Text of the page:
Feeling more secure on a proper path, we ambled along the shadow of glaciated mountains and verdant fields filled with llamas and alpacas munching on grass, as we followed a river carving its path through the ravine below. We saw no other humans other than the llama shepherd until we reached the entry to the park. 

See the tiny cyclist dots?

In typical Peruvian style, the park entry consisted of a few tables of mamitas with their children milling about, a stand selling water and chips, and several dogs sniffing around in hope of a dropped crumb. Entry costs S/10 per person (about $3USD) and not a word was mentioned about Sora. 

Here is where we connected with the tourist train. Groups of foreigners amassed the vertical slopes toward the famed mountain of seven colors. We dodged horses carrying gear and absent-minded selfie stick users as we trudged along towards the 5,020-meter (16,450 feet) peak.

It’s quite the slog to the top. Even with three months of pedaling at altitude, the thin air still robbed us of our breath. I stopped every 100 meters or so to recover, panting like an Iditarod sled dog. We consumed our typical lunch of pan y palta (bread and avocado), sharing bites with the numerous dogs – all clearly from the same genes – and the child of the vendor selling chips and water, with feet so filthy and a face so stained with snot, he appeared to have never seen a bath in his life.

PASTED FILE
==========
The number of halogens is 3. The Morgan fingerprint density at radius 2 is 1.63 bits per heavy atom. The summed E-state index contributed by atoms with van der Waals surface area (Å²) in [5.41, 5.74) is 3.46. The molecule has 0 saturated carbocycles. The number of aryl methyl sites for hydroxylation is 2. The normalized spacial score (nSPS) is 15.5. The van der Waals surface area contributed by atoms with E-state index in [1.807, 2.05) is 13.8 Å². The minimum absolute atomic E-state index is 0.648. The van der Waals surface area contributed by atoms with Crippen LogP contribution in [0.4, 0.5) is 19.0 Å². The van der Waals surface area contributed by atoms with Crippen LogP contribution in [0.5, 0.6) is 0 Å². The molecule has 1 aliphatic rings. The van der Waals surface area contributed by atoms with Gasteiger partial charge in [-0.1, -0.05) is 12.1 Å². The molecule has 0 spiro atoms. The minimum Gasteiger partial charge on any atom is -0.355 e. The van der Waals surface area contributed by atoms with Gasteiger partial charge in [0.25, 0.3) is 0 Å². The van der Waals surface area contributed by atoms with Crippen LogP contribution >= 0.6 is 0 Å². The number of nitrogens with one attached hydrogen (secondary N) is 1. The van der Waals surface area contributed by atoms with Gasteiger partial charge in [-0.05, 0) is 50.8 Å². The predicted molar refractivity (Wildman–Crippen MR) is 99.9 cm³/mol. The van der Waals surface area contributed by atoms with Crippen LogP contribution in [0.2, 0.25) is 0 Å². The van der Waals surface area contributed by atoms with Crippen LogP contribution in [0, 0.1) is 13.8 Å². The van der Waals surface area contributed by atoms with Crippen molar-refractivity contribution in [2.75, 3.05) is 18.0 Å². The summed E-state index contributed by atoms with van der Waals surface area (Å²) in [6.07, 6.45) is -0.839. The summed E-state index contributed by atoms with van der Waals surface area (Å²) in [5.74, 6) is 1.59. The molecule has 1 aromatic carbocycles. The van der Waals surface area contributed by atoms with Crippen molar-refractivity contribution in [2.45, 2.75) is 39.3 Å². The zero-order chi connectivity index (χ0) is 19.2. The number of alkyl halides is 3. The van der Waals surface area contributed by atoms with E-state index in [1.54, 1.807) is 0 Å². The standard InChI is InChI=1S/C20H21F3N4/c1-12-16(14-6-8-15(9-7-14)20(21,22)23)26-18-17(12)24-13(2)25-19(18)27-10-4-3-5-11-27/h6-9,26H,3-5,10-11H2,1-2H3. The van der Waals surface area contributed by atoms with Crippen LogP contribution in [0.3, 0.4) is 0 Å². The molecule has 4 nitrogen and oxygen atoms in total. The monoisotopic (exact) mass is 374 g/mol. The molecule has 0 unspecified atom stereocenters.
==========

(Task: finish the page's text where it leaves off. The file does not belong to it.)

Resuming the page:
Friendly black mountain dog, Flavia, Renzo, and Jesse enjoying the view from the peak.

Knowing the rapidness with with darkness approaches in the Andes once the sun dips behind the tall peaks, we rallied for the remaining distance, stopping frequently as we had before lunch (except Flavia and Renzo, who practically skipped to the top), not just to catch our breath, but to marvel in the glory of Mt. Ausangate saluting us from 6,384 meters above (20,944 ft). 

Dave and Sora taking a break towards the top of the peak.

The final 100 meters involve walking up a narrow, angled trail with wind so fierce, I had to keep one hand on my hat to keep it from sailing off into the mountain range. I met my friends at the top, as well as a black mountain dog who tagged along after lunch. We sat in silence, staring in awe, not at Rainbow Mountain, but at Ausangate to the northeast. While Rainbow Mountain is certainly an impressive natural beauty, Ausangate steals the show.

Ausangate in all her glory.

With a sinking sun, we began our journey back to Hancipata, the descent far easier than the climb. The tour groups had turned around well before we had, so the trail was ours, save for the occasional horse and porter or dog. Carbón and the second mountain dog nipped at our fingers as we consumed peanuts, wanting in on the snack. We returned along the typical tourist path, with full view of the pink sheen of golden hour casting a glow on Ausangate.

Dave, Sora, and our furry tagalong making the descent down Rainbow Mountain.

Dusk hit as soon as we reached the road. With the remaining car headed in our direction full with hikers, we continued our walk along the dirt road back to Hanchipata, guided by the Milky Way.

Planning the Trek

Approximate distance: 22km (13 miles). It took us 7 hours with frequent stops for rest and photos.